The Satanic Verses Author:Salman Rushdie Just before dawn one winter's morning, a hijacked jetliner explodes above the English Channel. Through the falling debris, two figures, Gibreel Farishta, the biggest star in India, and Saladin Chamcha, an expatriate returning from his first visit to Bombay in fifteen years, plummet from the sky, washing up on the snow-covered sands of an English... more » beach, and proceed through a series of metamorphoses, dreams, and revelations.« less
Without any real knowledge of Indian culture or the Qur'an, it was clear halfway through that I was missing a vast majority of the meaning of the text. If I had some base in these fields, I think I'd enjoy this book much more. Without this info I didn't find the book very interesting (I stopped halfway through).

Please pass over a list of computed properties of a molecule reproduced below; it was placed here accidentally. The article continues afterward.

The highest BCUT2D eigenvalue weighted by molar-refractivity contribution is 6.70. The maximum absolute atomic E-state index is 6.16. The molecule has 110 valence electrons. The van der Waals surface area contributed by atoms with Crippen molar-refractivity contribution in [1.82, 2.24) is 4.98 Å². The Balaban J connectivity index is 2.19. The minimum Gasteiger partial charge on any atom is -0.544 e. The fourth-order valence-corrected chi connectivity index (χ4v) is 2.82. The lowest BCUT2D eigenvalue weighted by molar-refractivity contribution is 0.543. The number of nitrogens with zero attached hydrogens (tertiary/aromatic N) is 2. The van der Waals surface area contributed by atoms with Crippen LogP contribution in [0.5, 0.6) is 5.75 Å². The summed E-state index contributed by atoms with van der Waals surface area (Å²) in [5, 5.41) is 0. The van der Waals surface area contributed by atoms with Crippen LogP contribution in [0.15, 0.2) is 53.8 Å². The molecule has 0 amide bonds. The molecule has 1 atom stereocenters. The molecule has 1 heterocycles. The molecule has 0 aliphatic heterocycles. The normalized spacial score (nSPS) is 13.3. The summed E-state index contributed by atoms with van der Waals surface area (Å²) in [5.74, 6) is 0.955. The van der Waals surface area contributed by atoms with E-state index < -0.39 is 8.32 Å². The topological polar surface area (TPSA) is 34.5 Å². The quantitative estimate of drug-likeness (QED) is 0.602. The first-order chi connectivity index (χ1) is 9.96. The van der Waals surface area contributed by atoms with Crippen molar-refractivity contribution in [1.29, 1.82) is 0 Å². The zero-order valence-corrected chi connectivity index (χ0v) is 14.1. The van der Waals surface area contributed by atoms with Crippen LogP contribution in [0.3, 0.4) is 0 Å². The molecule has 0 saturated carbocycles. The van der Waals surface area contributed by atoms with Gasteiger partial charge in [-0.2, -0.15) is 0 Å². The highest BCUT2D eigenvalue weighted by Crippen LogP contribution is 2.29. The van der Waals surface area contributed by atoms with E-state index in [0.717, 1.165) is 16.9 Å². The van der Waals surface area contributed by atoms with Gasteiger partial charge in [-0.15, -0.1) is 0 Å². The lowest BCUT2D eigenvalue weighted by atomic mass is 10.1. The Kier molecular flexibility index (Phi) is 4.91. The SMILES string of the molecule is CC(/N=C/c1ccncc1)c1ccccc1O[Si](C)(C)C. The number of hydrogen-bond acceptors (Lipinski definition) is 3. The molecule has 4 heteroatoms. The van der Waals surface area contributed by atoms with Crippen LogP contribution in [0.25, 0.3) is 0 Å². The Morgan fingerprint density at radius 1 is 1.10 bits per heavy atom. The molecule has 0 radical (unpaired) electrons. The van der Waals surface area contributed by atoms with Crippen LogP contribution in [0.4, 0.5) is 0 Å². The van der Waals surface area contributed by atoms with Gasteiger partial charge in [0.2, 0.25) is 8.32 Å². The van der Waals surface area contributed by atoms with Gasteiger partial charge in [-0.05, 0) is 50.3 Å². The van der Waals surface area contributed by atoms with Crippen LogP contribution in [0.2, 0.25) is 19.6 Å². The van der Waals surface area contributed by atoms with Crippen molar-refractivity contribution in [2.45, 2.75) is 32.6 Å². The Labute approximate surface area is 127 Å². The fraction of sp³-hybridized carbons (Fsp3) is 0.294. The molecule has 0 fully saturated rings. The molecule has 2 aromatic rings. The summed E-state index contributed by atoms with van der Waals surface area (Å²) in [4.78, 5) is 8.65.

Have been wanting to see what all the hype was about after all these years... I was grateful I had read Nine Parts of Desire by Geraldine Brooks a couple months back for some good background of the story of Muhammad and the Quaran. I found it to be written in a very male voice similar to my feelings about his book The Enchantress of Florence. It felt like a complete mind fuck from start to and very anticlimactic finish. There was a lot of interesting fantastical descriptions so I hoped the book would not end with such a fizzle. I had high expectations, and they were not met. Doesn't at all mean it is not a well written book, or a book you might enjoy. It really requires your attention, not a light read.